How to write a blog post:
A blog post can be created by typing a few hundred words and publishing them online. And you?
What counts as a blog post if it is published but not read by anyone?
Anybody can publish a blog entry. However, not everyone can write one that readers will find interesting.
Learn how to write a blog posts that genuinely draw readers in this article.
Let’s start now.
Step 1: Select a proven subject
A proven topic is one that people are interested in reading about.
If you’re knowledgeable with the market, this shouldn’t be a problem. You probably already have a number of topics in mind. Open Google Docs and jot them all down (use a notepad if you prefer analog).Otherwise, there is no better method to find proven themes than to write about issues that people are looking for. After all, if numerous people are searching for the same topic month after month, it’s extremely likely that it’s something they want to read about.
Here’s how to look for these topics:
- Navigate to Ahrefs’ Keywords Explorer.
- Enter a keyword related to your site or niche.
- Navigate to the Matching terms report.
- Change the tab to Questions.
Look around for topics that are of interest to you. Make a list—5 to 10 items should suffice to begin.
They should ideally have some traffic potential as well. Our Traffic Potential measure estimates the amount of search traffic you might potentially gain if you rank first for that topic. The TP column indicates whether a topic has Traffic Potential.
Also Read: How to Discover Top Website Keywords in 2022
Step 2. Determine the angle of your post.
With more than 4.4 million new blog posts published each day, your blog post has to stand out. Otherwise, it won’t get discovered and no one will read it.
The key ingredient here is novelty.
According to Julian Shapiro, there are five novelty categories:
- Counter-intuitive – “Oh, I never realized the world worked that way.”
- Counter-narrative – “Wow, that’s not how I was told the world worked!”
- Shock and awe – “That’s crazy. I would have never believed it.”
- Elegant articulations – “Beautiful. I couldn’t have said it better myself.”
- Make someone feel seen – “Yes! That’s exactly how I feel!”
It’s what you have to do. So take your time and think of an angle that is unique and novel to your target audience. To begin started, consider the following questions:
- Do you have any firsthand knowledge on this subject? If you’ve successfully followed the keto diet, for example, you can write about your experience and how you accomplished it.
- Can you conduct interviews with experts? For example, you may interview a keto expert about the most recent study and discoveries.
- Can you solicit thoughts and suggestions from the general public? If you’re blogging about producing keto-friendly ice cream, for example, you can crowdsource recipes.
- Can you present facts or scientific evidence to back up your claim? Consider doing a study (if possible) or reviewing scientific research papers.
- Can you be contrarian? Don’t be the devil’s advocate just for the sake of it. But if you truly have an opinion that’s opposite to everyone else’s, it can be a great angle.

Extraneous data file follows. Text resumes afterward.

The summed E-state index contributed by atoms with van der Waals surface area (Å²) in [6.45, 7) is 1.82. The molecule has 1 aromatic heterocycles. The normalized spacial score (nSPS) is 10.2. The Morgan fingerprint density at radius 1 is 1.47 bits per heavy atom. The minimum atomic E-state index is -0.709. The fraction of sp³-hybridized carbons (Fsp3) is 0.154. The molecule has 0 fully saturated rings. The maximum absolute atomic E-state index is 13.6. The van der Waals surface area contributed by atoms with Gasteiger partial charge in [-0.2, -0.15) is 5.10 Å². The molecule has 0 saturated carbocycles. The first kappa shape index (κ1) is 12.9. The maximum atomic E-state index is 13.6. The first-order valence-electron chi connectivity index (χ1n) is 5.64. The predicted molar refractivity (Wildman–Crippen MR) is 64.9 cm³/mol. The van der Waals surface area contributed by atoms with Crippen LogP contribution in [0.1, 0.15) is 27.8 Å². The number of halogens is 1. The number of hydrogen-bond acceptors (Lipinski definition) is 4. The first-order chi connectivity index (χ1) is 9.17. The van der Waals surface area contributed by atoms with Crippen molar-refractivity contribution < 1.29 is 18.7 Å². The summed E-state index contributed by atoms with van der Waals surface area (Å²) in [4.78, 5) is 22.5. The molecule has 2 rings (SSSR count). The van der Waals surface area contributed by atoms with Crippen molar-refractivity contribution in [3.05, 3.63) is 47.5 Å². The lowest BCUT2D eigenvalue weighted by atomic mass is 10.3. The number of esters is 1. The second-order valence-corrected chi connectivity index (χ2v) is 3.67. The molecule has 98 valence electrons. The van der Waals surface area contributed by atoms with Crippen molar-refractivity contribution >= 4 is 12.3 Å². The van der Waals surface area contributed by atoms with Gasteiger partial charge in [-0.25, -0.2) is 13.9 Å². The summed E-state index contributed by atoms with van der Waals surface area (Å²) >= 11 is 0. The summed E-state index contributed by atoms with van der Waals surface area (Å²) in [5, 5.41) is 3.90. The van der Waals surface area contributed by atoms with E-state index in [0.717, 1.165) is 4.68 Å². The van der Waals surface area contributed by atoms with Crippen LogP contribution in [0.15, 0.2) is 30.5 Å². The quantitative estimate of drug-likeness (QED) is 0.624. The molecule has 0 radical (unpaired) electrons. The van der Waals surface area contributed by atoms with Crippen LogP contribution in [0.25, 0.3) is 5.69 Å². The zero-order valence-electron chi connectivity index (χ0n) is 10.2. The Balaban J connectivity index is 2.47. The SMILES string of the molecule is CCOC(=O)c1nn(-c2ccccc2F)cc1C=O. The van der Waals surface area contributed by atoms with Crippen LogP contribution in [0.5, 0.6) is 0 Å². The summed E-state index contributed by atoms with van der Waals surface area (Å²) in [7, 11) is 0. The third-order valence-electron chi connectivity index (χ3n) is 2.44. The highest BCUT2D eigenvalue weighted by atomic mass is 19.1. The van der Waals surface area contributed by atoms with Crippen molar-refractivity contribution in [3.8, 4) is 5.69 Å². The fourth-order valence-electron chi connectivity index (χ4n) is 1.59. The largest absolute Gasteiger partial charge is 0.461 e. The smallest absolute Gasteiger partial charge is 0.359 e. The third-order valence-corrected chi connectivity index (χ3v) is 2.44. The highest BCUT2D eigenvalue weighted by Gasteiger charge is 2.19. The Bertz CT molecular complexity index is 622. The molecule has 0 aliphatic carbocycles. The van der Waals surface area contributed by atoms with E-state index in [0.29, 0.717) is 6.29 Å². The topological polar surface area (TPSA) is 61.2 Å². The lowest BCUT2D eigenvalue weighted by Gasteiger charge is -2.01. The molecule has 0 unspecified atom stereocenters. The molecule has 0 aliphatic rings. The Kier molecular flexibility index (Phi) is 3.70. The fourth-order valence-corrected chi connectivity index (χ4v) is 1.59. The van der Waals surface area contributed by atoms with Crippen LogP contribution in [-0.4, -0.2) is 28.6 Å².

Step 3: Make an outline.
The most difficult aspect of writing is facing a blank page. It is possible to sit at your computer for six hours and produce nothing. It can happen to anyone.
This difficulty is “solved” by creating an outline. You are not writing from scratch when you have an outline. Instead, you’re filling in the “gaps.”
What’s more, you don’t have to start from beginning when creating the outline. Spend enough time online, and you’ll notice that the structures of most blog entries are nearly identical.
Once the skeletal structure is in place, the next stage is to determine what you need to fill in, particularly the H2s, H3s, H4s, and so on. Here are some ideas to get you started:
A. Make use of your personal experience and knowledge.
Nothing surpasses your own knowledge and experience. If you know there is a correct method to do anything, incorporate that knowledge into your plan.
For example, I’ve been breakdancing for over a decade. If I had to write a blog article about how to accomplish the six steps, I wouldn’t even have to do any research because the material is already in my head.
B. Run a content gap analysis
If there are subtopics that almost all the top-ranking pages cover, then it’s likely that they’re important to readers too.
Here’s how to find these subtopics:
- Paste a few top-ranking URLs for your main topic into Ahrefs’ Content Gap tool
- Leave the bottom section blank
- Hit Show keywords
- Set the Intersection filter to 3 and 4 targets
You’ll see that these pages rank for subtopics like:
- What exactly is inbound marketing?
- Strategies for inbound marketing
- Examples of inbound marketing
- And even more.
They’ll probably make good H2s if you’re writing a blog article about “inbound marketing.”
It is important to note that your purpose is not to simply copy and paste the top-ranking pages. The internet is full of it—cookie-cutter content that no one cares about.
Your goal is simply to be inspired by top-ranking pages. If they make valid remarks, you should think about including them in your piece. If they’re saying something utterly incorrect, even better—take the opportunity to clear up any misunderstandings.
Step 4: Complete your first draft.
After you’ve established your framework, it’s time to fill it out into a rough draught.
I typically write in Google Docs. The ability to convert the headings I’ve developed into actual headings is an immediate benefit. I simply need to alter them by selecting “Styles” from the menu:
You’ll be able to see your outline on the side too:
Write your first draught using your headings as a guide. It’s all about “getting it out” at this point. That is to say:
- Keeping any interruptions to your writing to a minimum.
- You are not self-censoring as you go.
- Not continuously reworking your outline to make things flow better.
- Not redoing the same statement ten times because it “doesn’t quite read correctly.”